The only mechanism I know of to use prototypes and privates states are WeakMaps.

This basically involves having a local WeakMap in scope of your prototype

Disclaimer: WeakMaps are ES6 , I belief currently only firefox 6 has an implementation, However they can be shimmed

var Message = (function() {
    var map = new WeakMap();

    var Message = function(div) {
        var privates = {};
        map.set(this, privates);
        privates.div = document.getElementById(div);
    };

    Message.prototype.messages = {
        name: 'Please enter a valid name',
        email: 'Please enter a valid email',
        pass: 'Please enter passoword, 6-40 characters',
        url: 'Pleae enter a valid url',
        title: 'Pleae enter a valid title',
        tweet: 'Please enter a valid tweet',
        empty: 'Please complete all fields',
        same: 'Please make emails equal',
        taken: 'Sorry, that email is taken',
        validate: 'Please contact <a class="d" href="mailto:support@host.com">support</a> to reset your password'
    };

    Message.prototype.display = function(type) {
        var privates = map.get(this);
        Control.sendInner(privates.div, this.messages[type]);
    };

    return Message;
}());

Note that WeakMaps are ES6 and that there is a significantly computational overhead to get objects from a weakmap rather then from this.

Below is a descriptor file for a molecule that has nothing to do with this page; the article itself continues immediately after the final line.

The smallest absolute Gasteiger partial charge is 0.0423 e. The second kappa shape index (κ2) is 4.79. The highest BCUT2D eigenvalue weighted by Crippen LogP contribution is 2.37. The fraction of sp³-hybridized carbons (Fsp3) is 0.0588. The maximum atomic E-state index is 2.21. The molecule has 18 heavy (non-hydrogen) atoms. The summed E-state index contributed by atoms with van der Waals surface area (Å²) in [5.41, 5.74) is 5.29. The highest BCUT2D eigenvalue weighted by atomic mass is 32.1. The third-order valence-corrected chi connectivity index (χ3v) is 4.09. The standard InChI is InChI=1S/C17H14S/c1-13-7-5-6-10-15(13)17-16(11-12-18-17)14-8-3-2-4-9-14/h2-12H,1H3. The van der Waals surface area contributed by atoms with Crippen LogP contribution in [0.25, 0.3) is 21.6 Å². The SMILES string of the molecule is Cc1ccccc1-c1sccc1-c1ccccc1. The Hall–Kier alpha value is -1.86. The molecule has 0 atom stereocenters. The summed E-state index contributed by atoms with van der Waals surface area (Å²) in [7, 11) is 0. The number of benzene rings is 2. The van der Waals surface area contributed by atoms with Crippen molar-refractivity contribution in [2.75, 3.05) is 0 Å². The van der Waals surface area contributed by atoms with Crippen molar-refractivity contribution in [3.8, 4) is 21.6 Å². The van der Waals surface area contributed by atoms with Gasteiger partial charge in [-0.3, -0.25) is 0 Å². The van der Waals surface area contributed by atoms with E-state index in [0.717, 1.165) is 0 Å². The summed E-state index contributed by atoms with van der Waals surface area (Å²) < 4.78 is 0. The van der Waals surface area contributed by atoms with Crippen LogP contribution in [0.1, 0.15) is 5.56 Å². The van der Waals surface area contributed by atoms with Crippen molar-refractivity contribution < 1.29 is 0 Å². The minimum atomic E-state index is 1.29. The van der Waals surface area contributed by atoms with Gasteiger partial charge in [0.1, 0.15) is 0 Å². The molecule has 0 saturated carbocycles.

I have an article about emulating WeakMaps - Prototypes and privates state

Using the klass utility mentioned in the article the code would look like:

var Message = klass(function(privates) {
    return {
        constructor: function(div) {
            privates(this).div = document.getElementById(div);
        },
        messages: {
            name: 'Please enter a valid name',
            email: 'Please enter a valid email',
            pass: 'Please enter passoword, 6-40 characters',
            url: 'Pleae enter a valid url',
            title: 'Pleae enter a valid title',
            tweet: 'Please enter a valid tweet',
            empty: 'Please complete all fields',
            same: 'Please make emails equal',
            taken: 'Sorry, that email is taken',
            validate: 'Please contact <a class="d" href="mailto:support@host.com">support</a> to reset your password'
        },
        display = function(type) {
            Control.sendInner(privates(this).div, this.messages[type]);
        }
    };
});

Again using privates(this).x instead of this.x has a computational overhead of two function calls. this should not be ignored.

Also note that using weakmaps has significantly less memory overhead then using closures since your still using prototypes for functions and only using weakmaps for state.

Is the cost worth it? Is the extra run time worth the privacy?

Personally I say run-time penalty for 'privacy' is something that needs to be benchmarked. The overhead computationally is small and the overhead in memory usage is also small.

share|improve this answer
    
There are no weak maps in your 2nd example...is it necessary to keep t he retrun above messages? –  user656925 Dec 24 '11 at 20:12
    
@stack.user.0 they are the same way. The 2nd is a little utility function that adds sugar and keeps your code DRY. You would have to read the article to follow what it does. privates is effectively a weakmap and privates(this) is effectively map.get(this) –  Raynos Dec 24 '11 at 20:13
    
You still have a self excuting function in there...this is cost as well.. –  user656925 Dec 24 '11 at 20:13